After long and tedious complications we managed to come out with not only the visa we wanted but it extended too. Customs, quarantine and the harbormaster were all easily done without interference from the agents who were unpopular with the officials we spoke with. They are trying to reduce corruption but it suits the touts and agents to encourage it so that visitors will feel that they need their services to negotiate their way through. So at the end of a day and a half of beaurocracy we were the happy holders of clearance and three passports stamped with 60 days worth of visa.

Duncan did many water and fuel runs both of which were much cheaper going in person to the vendor rather than through the offers of the touts. We caught a 'bemo' (minivan transport) to the mall, stocked up and let Ravi play in the ball pool as a reward for his patience at being dragged around all those offices then happily we could leave Kupang behind.

Kupang definitely looks better from the boat where you can't make out the heaps of rubbish, traffic and chaos...

Flat calm again we had to motor the whole way to Flores then were able to sail on to Rinca our first Komodo national park island. There, it wasn't long before we saw not only wild boars but the famous Komodo dragons prowling amongst the plastic. This one was about 2m but they can grow to three metres and 70kg. We saw at least two if not three different ones whilst at this beach and not again in the rest of our time within the national park.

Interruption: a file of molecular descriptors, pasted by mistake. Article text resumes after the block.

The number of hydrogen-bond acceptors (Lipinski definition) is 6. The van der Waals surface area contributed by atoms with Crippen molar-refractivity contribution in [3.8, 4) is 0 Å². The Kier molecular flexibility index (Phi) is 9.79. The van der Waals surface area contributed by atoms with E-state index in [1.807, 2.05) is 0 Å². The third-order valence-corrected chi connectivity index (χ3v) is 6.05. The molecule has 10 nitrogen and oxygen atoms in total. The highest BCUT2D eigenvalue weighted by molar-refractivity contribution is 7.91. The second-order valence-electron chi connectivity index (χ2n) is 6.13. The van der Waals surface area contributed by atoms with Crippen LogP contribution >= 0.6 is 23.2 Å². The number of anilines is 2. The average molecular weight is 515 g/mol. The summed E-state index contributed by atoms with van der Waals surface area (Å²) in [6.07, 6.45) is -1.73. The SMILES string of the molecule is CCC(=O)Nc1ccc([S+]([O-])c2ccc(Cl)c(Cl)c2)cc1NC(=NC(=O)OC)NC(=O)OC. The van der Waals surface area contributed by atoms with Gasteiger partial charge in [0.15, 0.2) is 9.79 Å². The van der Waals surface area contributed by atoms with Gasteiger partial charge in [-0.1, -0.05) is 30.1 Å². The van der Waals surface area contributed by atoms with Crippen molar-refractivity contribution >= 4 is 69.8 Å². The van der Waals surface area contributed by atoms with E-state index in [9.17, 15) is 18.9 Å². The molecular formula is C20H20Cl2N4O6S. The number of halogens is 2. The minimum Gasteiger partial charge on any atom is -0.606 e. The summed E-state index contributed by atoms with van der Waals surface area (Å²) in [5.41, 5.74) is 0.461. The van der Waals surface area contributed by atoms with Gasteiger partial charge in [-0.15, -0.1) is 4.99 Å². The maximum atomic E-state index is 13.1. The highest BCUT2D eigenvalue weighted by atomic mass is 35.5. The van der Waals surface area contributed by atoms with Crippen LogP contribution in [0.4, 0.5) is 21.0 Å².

The plastic on the beach, local boats buzzing around and unusually cold water conspired to make us disinclined to dive where our guide book said was good. I wish we'd been braver but we thought there would be many more opportunities. Of course we can only dive one at a time these days so our already conservative adventuring has gotten even more cautious. There are so many considerations when diving without a local guide; currents, depth, other boats, getting to and from the dive site without an outboard...